And they spent time getting to know each other. Entrepreneurs, lawyers, journalists, politicians and civil society leaders sharing stories of overwhelming repression and the small successes they’ve had in trying to reform governments in places like Chile, China, Serbia and Zimbabwe.
“Everyone here has different stories and cultures, but we all talk about the same corruption,” Sidoun says. “We are learning that our problems are not very different.”
Fighting ignorance, encouraging debate
Now in its eighth year, the Draper Hills program – run by the Center on Democracy, Development and the Rule of Law at Stanford’s Freeman Spogli Institute for International Studies – has created and grown a worldwide network of up-and-coming leaders.
About 200 fellows from more than 60 countries have passed through the program and are now trying to craft policy and bring about political and economic reform.
“Many governments in Latin America are suffering from very strong political leaders who were elected presidents but think they are little kings or queens who own the country,” says Laura Alonso, a national representative in the Argentine Congress selected as one of this year’s fellows.
“The main problem is that the people who become so powerful distort the rule of law,” she says. “There is a rule of law for their friends and a different rule of law for their enemies. So this is what I want to go home and address – how can we have a rule of law that applies to everyone? My time at Stanford is giving me the perspective I need to go back to the basics of democracy.”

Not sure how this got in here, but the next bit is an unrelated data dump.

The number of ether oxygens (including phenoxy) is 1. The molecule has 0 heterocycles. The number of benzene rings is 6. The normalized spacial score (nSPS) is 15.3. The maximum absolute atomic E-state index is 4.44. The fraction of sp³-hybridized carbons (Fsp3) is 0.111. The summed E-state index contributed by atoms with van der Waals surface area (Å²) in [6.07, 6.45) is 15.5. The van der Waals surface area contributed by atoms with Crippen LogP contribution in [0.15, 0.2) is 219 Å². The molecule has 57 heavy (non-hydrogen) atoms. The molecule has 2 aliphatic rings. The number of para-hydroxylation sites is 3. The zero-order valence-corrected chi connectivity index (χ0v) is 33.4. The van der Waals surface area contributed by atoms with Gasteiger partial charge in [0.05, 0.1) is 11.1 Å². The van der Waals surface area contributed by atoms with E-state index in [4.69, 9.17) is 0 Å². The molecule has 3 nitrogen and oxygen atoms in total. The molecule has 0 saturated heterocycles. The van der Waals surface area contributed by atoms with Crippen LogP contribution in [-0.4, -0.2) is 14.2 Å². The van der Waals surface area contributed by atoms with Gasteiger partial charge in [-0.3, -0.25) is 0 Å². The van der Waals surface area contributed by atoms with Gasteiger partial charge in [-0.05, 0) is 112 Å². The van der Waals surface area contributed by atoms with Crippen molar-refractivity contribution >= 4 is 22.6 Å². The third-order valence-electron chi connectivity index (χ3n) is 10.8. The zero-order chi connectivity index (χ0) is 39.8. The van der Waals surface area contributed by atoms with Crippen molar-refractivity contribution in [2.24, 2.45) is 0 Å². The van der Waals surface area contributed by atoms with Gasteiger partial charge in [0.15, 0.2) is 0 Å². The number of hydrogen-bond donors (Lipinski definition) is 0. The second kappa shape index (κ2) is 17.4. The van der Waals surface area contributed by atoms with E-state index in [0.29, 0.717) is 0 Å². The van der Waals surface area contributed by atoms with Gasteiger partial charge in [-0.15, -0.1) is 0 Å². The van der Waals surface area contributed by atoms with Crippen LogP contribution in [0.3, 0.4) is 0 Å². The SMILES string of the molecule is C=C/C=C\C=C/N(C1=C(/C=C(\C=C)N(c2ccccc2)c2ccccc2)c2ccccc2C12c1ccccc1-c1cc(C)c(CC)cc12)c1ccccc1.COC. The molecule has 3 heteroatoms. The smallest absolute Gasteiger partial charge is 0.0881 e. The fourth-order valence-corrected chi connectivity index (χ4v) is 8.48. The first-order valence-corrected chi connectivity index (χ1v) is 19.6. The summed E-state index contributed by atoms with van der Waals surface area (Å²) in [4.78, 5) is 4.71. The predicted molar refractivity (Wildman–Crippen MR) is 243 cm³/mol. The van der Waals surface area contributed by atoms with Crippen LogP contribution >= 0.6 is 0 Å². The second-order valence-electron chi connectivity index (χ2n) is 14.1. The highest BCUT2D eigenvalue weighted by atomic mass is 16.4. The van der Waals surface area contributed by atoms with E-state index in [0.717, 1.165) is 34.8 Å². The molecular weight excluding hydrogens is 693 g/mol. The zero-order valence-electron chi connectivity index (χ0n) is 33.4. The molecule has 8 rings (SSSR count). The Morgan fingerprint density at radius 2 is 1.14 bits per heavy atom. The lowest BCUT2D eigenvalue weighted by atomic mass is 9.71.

The fellowship program also addresses the overlap of business and government, and has increased its emphasis on the role entrepreneurs play in building democracy.
"We have brought a few entrepreneurs into the group of fellows," says Kathryn Stoner, an expert on Russia who lectured to the fellows about democratic transitions. "It is good for them to know how to get around corrupt practices in government. We also know that a strong middle class is the backbone of democracy. Once people have property, they tend to want to protect it as well as to demand representation for any taxes they pay. Encouraging entrepreneurship then is a good way to pursue both economic and political development worldwide."